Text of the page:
On average, there are around 7,000 car accidents every day in Germany. Fortunately, the overwhelming majority of these are minor collisions. But no matter if it’s just a little bump or something more serious, there are a few important steps you should follow after an accident. To give a quick overview of everything you need to do after an accident, we’ve made a handy checklist. Simply download it or print it and keep it in your car to make sure you don’t forget anything.
In this article, you’ll find out what to do after an accident, which important items you should keep in your car and what you need to tell your insurer.
The first thing you should do after an accident is assess the situation. Stay calm and check if you or anyone else involved in the accident are injured. If there are no serious injuries, switch your hazard lights on, put on your high-visibility jacket and carefully leave the vehicle. You should then place your hazard triangle 50 to 100 metres from the scene of the accident to warn other drivers. If someone is injured, phone the emergency services on 112 to get medical assistance. Try to describe the situation as accurately as you can and follow the advice over the phone.
In most cases, you should phone the police after an accident. You must phone the police in the following situations:
You should try to give the police a full and accurate description of the accident. The police will gather as much information as possible so they can create a complete picture of the accident. This will help determine who is liable later on.
Strictly speaking, you do not have to phone the police if you have a minor bump and none of the above apply. However everyone involved in the accident must agree that the police are not necessary. Even if the police are not there, you must still take care to gather as many details as you can. You will need to share this information with your insurer after the accident.
To clear up the question of who is liable and how much damage occured, your insurer will require lots of information from you. You should therefore take photos of the scene of the accident from different perspectives. Photos of license plates, damage to vehicles and skid marks are especially useful. If there are any witnesses, you should also take their contact details as they may be able to support your insurance claim.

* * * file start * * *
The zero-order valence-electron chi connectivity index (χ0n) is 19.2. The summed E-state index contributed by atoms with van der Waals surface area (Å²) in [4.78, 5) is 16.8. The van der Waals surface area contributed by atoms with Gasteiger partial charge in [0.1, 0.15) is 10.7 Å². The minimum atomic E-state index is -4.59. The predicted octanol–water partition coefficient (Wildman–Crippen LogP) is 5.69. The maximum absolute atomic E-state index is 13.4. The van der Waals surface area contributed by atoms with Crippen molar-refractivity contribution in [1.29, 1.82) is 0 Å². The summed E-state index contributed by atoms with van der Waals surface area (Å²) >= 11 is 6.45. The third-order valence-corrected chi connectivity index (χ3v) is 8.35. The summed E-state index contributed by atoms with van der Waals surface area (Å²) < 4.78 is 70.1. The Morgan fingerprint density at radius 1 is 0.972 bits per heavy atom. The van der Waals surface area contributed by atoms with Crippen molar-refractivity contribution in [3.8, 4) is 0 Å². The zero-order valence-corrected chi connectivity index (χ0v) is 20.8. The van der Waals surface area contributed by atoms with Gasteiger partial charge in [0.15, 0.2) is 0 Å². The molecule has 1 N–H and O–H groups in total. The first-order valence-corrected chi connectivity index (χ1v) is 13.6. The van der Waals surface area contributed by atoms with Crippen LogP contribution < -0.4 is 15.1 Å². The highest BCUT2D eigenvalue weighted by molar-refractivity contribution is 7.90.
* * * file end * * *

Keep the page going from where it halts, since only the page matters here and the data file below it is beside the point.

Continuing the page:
Collisions with parked cars are very common – especially if you live in the city. But how can you exchange details if the car’s owner isn’t there? It’s not enough to just leave an apology note. In fact, if you simply drive away, you are committing a “hit and run” offence. According to the law, you should wait at least 30 minutes for the driver to return to the vehicle. If the owner of the car does not show up, you should always phone the police.
Last but not least, you should inform your car insurer that you have had an accident. To make sure your claim is processed as quickly as possible, you should speak to your insurer on the same day if possible. You should do this within one week – even if you agree with the other driver that their insurer will handle the claim. By informing your insurer, you can be covered in case it later turns out that you were partly to blame.
According to German law, you need to have your driving license, vehicle registration certificate and proof of car insurance with you when driving. If your car is fitted with any modifications or aftermarket parts, you also need to have your type approval certificate with you – which is good to know if you like to tinker with your motor.
You also need to have a hazard triangle, first-aid kit and at least one high-visibility jacket in your car at all times. Not only are these items essential if you have an accident, but you can be fined if you don’t have them. Although not required by law, a spare tyre and some basic tools like jump leads and portable battery, a tyre jack, a pressure gauge and duct tape can be really useful.
Because you never know when and where you might have an accident, it’s best to prepare for all seasons. We recommend keeping a torch, gloves, ice scraper, window cleaning cloth, a pair of sunglasses and a rain jacket in your car. Some drinking water and non-perishable food is never a bad idea either: you’ll thank yourself if you are stranded for a longer amount of time.
Download our free accident checklist and keep it in your glove box – so you’ll never be caught out when on the road.